Yes, I’m proud that Lola is a good student on the trumpet, but I am incredibly amazed to witness the special relationship that has developed between a young girl and an old trumpet player.  It is readily apparent that they both “needed” this relationship in their lives.  The rapport they have is heartwarming to witness.  I talked to Lola about it tonight, about just how special it is that she and Mike have found each other and this unique connection.  She said, “He’s one of my best friends.”  Wow!  I love this kind of thing.  When people step outside of their comfort zones, whether that be school, work, neighborhood, or even age group, all kinds of interesting people await.  Once again as a parent, I learn another lesson from my child.

Spent

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The week from HELL carried on into the weekend from hell.  Friday wasn’t a good day.  T has some serious things going on at work that I will keep out of this blog to protect his privacy.  However, I will say that they were serious enough to consume hours of conversation and to cause fear in both of us.  Not the kind of fear where you’re afraid of losing your job, but the kind of fear that makes you wonder, “Why in the hell am I involved in this anyway?”

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Week From HELL

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I went to bed early (for me) on Monday night.  I had an early morning meeting the next day followed by an evening event.  I knew that a long day was ahead of me, and I was patting myself on the back for trying my best to be rested.  I had left my phone on, as I had promised Emily, because she was working a rare overnight shift.  By 1:00 a.m. on Tuesday morning, she was texting me.  “Mom, something is really wrong.  I’m feeling so sick.”

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Runaway

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My daughter, who recently turned 20, ran away from home when she was 14 years old.  I don’t remember if I have ever written about this horrible time from the past.  It was a horrible incident, and probably one of the worst experiences I ever had as a parent.  That is saying a lot, considering we have lost two children and our oldest son had a terrible accident (brain injury, multiple broken bones, and was in a coma for three weeks) when he was 12.  What made the runaway incident worse by far was the fact that she chose to leave.  She chose to hurt us.  My babies didn’t choose to die, choose to leave me.  My son didn’t choose to be injured.  She chose not to care.  She chose to hurt the ones who loved her. Continue Reading »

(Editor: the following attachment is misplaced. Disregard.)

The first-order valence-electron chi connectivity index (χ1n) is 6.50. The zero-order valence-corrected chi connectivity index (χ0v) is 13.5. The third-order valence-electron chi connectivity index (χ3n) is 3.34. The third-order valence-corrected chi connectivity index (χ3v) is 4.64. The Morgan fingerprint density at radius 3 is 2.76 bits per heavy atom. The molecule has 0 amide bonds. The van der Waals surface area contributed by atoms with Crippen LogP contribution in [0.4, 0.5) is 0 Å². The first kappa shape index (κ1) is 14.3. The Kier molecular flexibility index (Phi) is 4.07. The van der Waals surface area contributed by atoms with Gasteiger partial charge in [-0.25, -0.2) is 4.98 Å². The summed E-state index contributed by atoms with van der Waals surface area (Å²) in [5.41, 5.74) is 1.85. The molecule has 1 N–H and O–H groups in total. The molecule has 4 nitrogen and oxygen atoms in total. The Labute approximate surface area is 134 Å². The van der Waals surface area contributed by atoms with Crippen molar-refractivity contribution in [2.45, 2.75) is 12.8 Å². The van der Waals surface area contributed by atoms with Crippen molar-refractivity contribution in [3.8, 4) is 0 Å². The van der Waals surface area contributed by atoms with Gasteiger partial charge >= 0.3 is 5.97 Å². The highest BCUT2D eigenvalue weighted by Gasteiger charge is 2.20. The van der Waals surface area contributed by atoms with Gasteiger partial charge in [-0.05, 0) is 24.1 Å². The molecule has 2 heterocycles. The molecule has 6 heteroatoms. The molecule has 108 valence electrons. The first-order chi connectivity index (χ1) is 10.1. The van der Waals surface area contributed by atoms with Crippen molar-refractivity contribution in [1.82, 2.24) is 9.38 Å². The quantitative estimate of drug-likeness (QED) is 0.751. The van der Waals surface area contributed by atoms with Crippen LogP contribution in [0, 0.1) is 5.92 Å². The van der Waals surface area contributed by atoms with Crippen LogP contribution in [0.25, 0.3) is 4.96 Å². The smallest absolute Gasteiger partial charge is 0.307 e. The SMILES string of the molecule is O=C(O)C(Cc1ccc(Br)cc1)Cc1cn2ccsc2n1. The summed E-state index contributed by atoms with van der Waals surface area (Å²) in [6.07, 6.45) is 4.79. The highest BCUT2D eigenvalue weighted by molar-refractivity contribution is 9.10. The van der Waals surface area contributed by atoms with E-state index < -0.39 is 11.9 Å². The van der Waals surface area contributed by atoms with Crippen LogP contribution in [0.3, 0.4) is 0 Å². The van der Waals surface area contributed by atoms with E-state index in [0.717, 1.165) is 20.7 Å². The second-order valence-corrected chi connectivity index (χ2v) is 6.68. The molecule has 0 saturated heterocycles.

Can This Be Optimism?

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The trip to Vegas did me wonders.  I’m still feeling upbeat since my return.  There was one moment on my trip, sitting in the sun talking with two friends, when I felt a warm tingle.  During this particular moment, I felt life’s blessings surrounding me.  I was warm.  The sun was shining, and I was with friends.  I felt humbled to know that they actually like me, chose to spend time with me, and that they cared for me.  I knew it was one of those moments in life that would become a treasured memory, and I felt honored to know it as it was happening.  I sat there thinking in disbelief, “These are good people, and they are my friends.”  I had grown to believe that I did not deserve such things.  I still smile at the thought of such a blessing in my life, a simple moment that made me happy to be alive and on this earth. Continue Reading »

My Amazing 10-Year-Old

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Mom and Lola

She wasn’t planned.  She wasn’t even supposed to be here.

In 2001, I was pregnant for the fifth time.  I had three living children.  Needless to say, my pregnancy history wasn’t good.  Because of that fact, I had a standing order for a tubal ligation after this birth.  My plan was to stay an extra day after delivery and have my tubes tied.  In the event of a c-section, I had made it clear that I wanted my tubes tied during the procedure.  My wishes were noted on my medical charts. Continue Reading »